East Providence city government is on its way to solvency and the lessons are fairly simple: Once again, negotiation and conciliation works better than confrontation and litigation.
Under the arrangement forged by the state Budget Commission that was ushered in to scrutinize East Providence finances, the city’s largest creditor, Bradley Hospital, which provides special education services to the city, will receive all payments within 60 days. The hospital had been owed more than $4 million for services, which threatened to send the city into receivership.
A crucial aspect of the state’s new Open Meetings and Access to Public Records acts is whether the attorney general is ready to be vigilant in enforcing the amended provisions approved by the General Assembly.
The good news for open government advocates is that Atty. Gen. Peter Kilmartin has announced that he and his staff are holding a July 27th information seminar at Roger Williams University School of Law in Bristol to explain details of the new law, which is designed to strengthen Rhode Island’s open government laws, which have too often been ignored in the past.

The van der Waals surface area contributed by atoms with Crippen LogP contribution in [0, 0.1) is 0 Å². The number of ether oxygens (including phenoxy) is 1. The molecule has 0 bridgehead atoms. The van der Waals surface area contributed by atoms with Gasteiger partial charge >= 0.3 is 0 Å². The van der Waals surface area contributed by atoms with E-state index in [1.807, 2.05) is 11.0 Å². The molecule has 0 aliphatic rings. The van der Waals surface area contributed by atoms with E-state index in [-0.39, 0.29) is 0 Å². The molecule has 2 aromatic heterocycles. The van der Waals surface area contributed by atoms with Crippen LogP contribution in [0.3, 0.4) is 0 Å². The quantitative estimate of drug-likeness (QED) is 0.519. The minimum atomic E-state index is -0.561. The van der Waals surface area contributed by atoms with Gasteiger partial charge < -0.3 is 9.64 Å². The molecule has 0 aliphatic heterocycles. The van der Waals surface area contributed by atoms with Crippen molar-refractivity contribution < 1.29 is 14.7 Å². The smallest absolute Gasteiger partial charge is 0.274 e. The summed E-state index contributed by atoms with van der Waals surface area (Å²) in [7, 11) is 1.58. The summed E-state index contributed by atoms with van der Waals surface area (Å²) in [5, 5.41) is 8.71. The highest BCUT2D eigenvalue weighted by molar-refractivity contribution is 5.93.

Congressman David Cicilline’s campaign says it raised more than $300,000 during the second quarter, leaving it with a war chest of more than $825,000 as the First District race starts to heat up in earnest.
Republican Brendan Doherty’s team said last week it expected a haul of about $200,000 during Q2. The campaign’s cash on hand was put at more than $660,000.
Despite repeated and sustained requests for interviews from a bevy of Rhode Island news organizations, Curt Schilling and his wife Shonda continue to utilize Facebook to fire back at reports emanating from the Ocean State.
In a scathing news release, Narragansett Chief Sachem Matthew Thomas outlines a litany of grievances involving Rhode Island’s likely expansion of state-sponsored gambling and calls for a meeting with Governor Lincoln Chafee, House Speaker Gordon Fox, and Senate President Teresa Paiva Weed “to address this disgraceful situation.”
In a victory for the Rhode Island media, the state Supreme Court has upheld a lower court’s dismissal of a defamation case filed by Providence restaurateur Robert I. “Bob” Burke against the Providence Journal, ProJo Statehouse chief Katherine Gregg, WPRO talk-show host Dan Yorke and Citadel Broadcasting, the former owner of WPRO.